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Online data shows strong Irish concerns over 5G

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A garda forensics officer investigates the scene of a fire at a 5G mast near Letterkenny hospital, Donegal. Photo: North West Newspix

A garda forensics officer investigates the scene of a fire at a 5G mast near Letterkenny hospital, Donegal. Photo: North West Newspix

A garda forensics officer investigates the scene of a fire at a 5G mast near Letterkenny hospital, Donegal. Photo: North West Newspix

Irish people are amongst the world’s top 5G sceptics, according to a new study.

Research carried out by UK-based software firm Prolifics Testing found that Ireland ranks 15th out of 155 countries in terms of sceptical online searches about 5G wireless mobile technology.

The US and UK are by far the most doubtful about 5G, with Australia and Canada coming next on the league table. Denmark and Austria are the least doubtful about the technology.

People in Ireland carry out an average of 3,370 ‘sceptical’ searches a month on 5G, using recurring questions such as, “Is 5G dangerous?” or, “Does 5G cause/spread coronavirus (Covid-19)?”.

The US topped the league table with 374,700 negative online searches a month, while the UK came next with 93,400.

Within the EU, Poles, Germans and Dutch people are the most likely to question the benefits of 5G technology, typing an average of between 16,000 and 20,000 sceptical questions a month into Google.

Italy, France Spain and Sweden also rank above Ireland in the league table, which used data collated between 19 and 22 February this year.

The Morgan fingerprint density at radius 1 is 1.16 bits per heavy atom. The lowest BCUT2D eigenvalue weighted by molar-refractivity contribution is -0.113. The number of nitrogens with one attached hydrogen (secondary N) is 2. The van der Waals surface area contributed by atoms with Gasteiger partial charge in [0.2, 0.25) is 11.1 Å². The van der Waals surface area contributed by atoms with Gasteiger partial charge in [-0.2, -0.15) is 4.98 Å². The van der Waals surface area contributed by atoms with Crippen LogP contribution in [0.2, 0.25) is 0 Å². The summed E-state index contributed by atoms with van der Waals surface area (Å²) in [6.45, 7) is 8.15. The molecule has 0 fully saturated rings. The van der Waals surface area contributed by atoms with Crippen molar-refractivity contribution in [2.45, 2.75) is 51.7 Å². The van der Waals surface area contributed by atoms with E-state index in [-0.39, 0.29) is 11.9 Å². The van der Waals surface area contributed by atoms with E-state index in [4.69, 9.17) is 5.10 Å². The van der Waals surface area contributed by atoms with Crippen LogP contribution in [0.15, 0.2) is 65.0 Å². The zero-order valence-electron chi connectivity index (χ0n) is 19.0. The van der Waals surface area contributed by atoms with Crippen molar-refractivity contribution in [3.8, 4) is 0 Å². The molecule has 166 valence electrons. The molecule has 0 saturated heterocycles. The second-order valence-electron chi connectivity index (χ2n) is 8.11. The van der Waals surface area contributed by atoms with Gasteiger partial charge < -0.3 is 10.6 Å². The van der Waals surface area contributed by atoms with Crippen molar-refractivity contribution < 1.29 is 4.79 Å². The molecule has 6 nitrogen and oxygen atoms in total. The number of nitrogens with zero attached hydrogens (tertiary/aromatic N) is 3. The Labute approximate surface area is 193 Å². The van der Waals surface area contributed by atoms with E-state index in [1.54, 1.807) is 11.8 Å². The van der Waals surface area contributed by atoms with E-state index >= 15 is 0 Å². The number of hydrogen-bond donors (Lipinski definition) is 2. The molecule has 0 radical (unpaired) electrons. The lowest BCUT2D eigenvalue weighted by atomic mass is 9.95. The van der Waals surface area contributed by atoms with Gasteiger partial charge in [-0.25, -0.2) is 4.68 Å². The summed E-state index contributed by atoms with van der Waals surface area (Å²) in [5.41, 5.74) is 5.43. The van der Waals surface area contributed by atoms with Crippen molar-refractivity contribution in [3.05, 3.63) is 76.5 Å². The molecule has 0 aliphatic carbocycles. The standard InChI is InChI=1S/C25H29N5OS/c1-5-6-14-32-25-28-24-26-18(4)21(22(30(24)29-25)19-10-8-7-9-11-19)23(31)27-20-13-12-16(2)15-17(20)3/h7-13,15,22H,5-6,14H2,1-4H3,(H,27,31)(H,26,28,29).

The Environmental Protection Agency and the World Health Organization have both said that, according to existing research, the radio frequencies used for 5G have no adverse health effects.

The survey comes the day after the European Investment Bank (EIB) revealed a financing gap of up to €6.6bn for EU tech start-ups working on 5G applications.

The Bank said the bloc is falling behind its competitors in the US and China because public and private investors are either afraid to or don’t know where to invest.

The EIB report said there are too many tech hubs across the bloc, with Ireland highlighted as a “medtech” and “hardware” capital in a group of 15 other hubs.

US tech companies are concentrated in San Francisco and New York, making it easier for investors to find and fund them, and scale up financing.

Geopolitical tensions have dogged 5G’s rollout across the world, with Chinese mobile giant Huawei banned from network infrastructure in the UK, US and Australia last year.

Three Ireland’s 5G launch took around a year longer than its main competitors, Eir and Vodafone, after the company made a late switch away from Huawei to Swedish provider Ericsson.

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